Working with Distant Researchers - distance and content in university-industry interaction
No 173, Working Paper Series in Economics and Institutions of Innovation from Royal Institute of Technology, CESIS - Centre of Excellence for Science and Innovation Studies
This paper studies the role of geographic proximity for interaction on R&D, by exploring the special case of university-industry contacts. While numerous studies find that geographic proximity facilitates spillover effects between university and industry by utilising evidence from e.g. patenting and publishing activities, the geographical dimension is largely understudied in studies that report evidence from direct interaction. To explore when geographical proximity matters for university-industry interaction, a series of interviews with R&D managers in Swedish engineering firms is conducted. These interviews suggest that linkages in geographical proximity are more likely to generate impulses to innovation and create significant learning effects at the firm. Similarly, geographic proximate interaction is more likely to successfully contribute to R&D projects with short time to market. For long-term R&D projects, geographic proximity is generally seen as a less critical factor. A survey to 425 R&D managers in Swedish engineering firms provides evidence that supports these hypotheses.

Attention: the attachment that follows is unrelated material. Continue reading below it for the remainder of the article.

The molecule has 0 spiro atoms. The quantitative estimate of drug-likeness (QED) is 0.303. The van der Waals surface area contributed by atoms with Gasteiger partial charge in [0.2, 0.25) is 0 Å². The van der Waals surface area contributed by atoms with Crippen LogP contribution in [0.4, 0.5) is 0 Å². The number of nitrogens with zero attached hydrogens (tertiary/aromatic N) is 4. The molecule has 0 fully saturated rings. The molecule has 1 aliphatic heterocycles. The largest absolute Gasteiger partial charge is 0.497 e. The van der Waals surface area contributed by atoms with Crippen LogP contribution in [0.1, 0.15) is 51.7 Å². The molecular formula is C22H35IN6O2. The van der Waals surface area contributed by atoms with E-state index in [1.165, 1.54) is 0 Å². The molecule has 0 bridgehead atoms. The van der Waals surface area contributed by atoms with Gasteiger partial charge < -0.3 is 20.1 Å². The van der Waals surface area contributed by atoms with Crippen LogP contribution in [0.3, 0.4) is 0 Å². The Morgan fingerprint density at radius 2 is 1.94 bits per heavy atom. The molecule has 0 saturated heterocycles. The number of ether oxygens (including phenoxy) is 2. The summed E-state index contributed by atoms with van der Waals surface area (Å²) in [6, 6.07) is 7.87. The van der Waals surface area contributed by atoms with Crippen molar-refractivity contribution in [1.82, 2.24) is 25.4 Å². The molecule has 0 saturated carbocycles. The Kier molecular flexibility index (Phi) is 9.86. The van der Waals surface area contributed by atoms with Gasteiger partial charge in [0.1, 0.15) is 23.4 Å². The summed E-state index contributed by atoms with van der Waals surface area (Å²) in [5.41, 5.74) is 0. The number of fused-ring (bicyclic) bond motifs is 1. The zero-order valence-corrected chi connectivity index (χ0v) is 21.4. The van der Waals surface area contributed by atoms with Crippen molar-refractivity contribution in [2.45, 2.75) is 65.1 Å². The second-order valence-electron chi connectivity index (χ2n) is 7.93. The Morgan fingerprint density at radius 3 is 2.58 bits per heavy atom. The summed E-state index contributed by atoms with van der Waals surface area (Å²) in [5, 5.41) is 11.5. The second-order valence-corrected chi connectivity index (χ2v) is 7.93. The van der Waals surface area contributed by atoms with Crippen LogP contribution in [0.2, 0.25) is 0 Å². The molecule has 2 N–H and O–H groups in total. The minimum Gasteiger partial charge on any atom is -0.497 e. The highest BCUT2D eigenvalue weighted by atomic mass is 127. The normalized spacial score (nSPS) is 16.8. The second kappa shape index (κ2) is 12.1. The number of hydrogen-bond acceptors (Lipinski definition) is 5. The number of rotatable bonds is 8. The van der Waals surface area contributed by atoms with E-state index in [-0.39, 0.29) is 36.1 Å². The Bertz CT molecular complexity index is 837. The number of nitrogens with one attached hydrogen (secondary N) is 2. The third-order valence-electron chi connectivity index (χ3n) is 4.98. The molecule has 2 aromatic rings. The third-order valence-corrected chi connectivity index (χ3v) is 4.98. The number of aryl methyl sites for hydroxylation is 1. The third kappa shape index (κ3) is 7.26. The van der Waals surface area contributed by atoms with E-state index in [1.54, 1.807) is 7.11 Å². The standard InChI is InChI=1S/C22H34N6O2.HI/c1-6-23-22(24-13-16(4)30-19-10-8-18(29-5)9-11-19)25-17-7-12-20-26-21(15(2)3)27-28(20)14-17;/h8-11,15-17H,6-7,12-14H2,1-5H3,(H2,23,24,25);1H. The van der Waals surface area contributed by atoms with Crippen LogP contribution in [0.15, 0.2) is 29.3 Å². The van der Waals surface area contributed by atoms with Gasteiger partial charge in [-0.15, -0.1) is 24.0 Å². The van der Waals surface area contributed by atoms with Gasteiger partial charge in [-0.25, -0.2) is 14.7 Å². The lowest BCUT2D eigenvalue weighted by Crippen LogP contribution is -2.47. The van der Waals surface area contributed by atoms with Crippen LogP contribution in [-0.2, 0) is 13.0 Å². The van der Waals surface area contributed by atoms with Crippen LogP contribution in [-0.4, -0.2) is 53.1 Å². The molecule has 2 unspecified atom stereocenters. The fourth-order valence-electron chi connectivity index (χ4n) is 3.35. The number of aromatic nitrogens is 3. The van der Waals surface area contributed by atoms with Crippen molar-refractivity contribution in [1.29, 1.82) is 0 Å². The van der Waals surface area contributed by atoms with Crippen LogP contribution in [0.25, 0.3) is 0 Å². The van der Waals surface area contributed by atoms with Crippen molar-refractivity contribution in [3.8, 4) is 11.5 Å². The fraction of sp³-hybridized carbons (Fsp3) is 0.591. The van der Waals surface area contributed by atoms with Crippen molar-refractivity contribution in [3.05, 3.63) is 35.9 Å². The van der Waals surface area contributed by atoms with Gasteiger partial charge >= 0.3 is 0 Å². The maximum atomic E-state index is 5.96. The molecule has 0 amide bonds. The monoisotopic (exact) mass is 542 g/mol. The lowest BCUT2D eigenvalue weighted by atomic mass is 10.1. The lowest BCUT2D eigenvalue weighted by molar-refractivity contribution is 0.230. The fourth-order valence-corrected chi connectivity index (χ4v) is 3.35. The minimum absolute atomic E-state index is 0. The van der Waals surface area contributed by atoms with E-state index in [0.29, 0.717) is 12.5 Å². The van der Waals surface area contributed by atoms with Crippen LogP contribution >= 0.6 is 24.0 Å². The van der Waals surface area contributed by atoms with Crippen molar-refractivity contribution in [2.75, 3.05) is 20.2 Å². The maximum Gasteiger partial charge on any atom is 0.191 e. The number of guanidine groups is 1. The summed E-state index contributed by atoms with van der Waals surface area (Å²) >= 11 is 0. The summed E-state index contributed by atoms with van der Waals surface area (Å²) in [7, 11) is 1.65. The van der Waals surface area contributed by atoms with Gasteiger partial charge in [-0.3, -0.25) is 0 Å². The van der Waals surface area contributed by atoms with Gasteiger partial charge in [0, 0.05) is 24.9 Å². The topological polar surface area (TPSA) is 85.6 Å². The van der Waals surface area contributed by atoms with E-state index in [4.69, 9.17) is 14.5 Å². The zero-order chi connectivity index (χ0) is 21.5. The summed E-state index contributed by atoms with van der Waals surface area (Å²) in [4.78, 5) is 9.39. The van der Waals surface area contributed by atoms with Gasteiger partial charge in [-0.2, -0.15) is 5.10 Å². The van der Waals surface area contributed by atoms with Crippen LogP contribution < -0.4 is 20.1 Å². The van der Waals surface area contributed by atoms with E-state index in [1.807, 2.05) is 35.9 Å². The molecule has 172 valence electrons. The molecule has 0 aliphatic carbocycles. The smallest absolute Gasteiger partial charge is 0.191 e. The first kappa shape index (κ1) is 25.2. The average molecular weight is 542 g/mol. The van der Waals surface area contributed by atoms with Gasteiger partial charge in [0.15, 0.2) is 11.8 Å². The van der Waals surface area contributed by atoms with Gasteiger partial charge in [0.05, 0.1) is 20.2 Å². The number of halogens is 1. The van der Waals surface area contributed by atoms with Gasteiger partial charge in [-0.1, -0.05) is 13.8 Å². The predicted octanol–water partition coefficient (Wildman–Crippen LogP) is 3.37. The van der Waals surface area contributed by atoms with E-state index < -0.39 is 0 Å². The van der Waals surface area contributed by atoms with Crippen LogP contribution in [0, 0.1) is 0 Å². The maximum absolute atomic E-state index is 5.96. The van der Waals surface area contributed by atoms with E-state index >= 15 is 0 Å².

Keywords: R&D collaboration; innovation collaboration; university; technology transfer (search for similar items in EconPapers)
JEL-codes: L21 L23 O32 (search for similar items in EconPapers)
Pages: 23 pages
New Economics Papers: this item is included in nep-cse, nep-edu, nep-ino, nep-ipr, nep-pr~, nep-mic and nep-ppm
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Journal Article: Working with distant researchers--Distance and content in university-industry interaction (2010)
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Persistent link: https://EconPapers.repec.org/RePEc:hhs:cesisp:0173
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